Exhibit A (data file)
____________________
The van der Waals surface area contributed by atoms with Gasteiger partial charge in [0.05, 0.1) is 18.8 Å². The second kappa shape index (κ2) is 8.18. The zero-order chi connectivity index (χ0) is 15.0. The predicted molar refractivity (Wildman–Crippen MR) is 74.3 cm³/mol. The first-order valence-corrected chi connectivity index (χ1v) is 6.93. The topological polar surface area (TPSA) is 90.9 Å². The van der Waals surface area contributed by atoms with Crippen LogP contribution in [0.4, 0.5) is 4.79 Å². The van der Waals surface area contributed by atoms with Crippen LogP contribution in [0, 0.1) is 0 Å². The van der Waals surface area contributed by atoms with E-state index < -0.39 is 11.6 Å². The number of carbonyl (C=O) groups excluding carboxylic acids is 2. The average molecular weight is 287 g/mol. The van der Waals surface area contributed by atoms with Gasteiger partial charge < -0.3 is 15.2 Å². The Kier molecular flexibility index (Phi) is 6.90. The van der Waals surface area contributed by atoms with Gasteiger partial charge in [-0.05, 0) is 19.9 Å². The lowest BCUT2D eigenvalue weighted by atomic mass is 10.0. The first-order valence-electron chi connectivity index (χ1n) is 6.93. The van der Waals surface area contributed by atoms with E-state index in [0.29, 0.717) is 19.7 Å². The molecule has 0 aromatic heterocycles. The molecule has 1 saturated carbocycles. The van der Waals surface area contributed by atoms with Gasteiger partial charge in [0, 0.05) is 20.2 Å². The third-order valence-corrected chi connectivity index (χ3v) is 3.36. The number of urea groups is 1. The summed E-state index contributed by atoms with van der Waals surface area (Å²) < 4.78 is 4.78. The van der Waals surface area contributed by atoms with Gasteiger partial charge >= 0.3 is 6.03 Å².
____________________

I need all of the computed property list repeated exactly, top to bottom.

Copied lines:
The van der Waals surface area contributed by atoms with Gasteiger partial charge in [0.05, 0.1) is 18.8 Å². The second kappa shape index (κ2) is 8.18. The zero-order chi connectivity index (χ0) is 15.0. The predicted molar refractivity (Wildman–Crippen MR) is 74.3 cm³/mol. The first-order valence-corrected chi connectivity index (χ1v) is 6.93. The topological polar surface area (TPSA) is 90.9 Å². The van der Waals surface area contributed by atoms with Crippen LogP contribution in [0.4, 0.5) is 4.79 Å². The van der Waals surface area contributed by atoms with Crippen LogP contribution in [0, 0.1) is 0 Å². The van der Waals surface area contributed by atoms with E-state index < -0.39 is 11.6 Å². The number of carbonyl (C=O) groups excluding carboxylic acids is 2. The average molecular weight is 287 g/mol. The van der Waals surface area contributed by atoms with Gasteiger partial charge < -0.3 is 15.2 Å². The Kier molecular flexibility index (Phi) is 6.90. The van der Waals surface area contributed by atoms with Gasteiger partial charge in [-0.05, 0) is 19.9 Å². The lowest BCUT2D eigenvalue weighted by atomic mass is 10.0. The first-order valence-electron chi connectivity index (χ1n) is 6.93. The van der Waals surface area contributed by atoms with E-state index in [0.29, 0.717) is 19.7 Å². The molecule has 0 aromatic heterocycles. The molecule has 1 saturated carbocycles. The van der Waals surface area contributed by atoms with Gasteiger partial charge in [0, 0.05) is 20.2 Å². The third-order valence-corrected chi connectivity index (χ3v) is 3.36. The number of urea groups is 1. The summed E-state index contributed by atoms with van der Waals surface area (Å²) < 4.78 is 4.78. The van der Waals surface area contributed by atoms with Gasteiger partial charge >= 0.3 is 6.03 Å².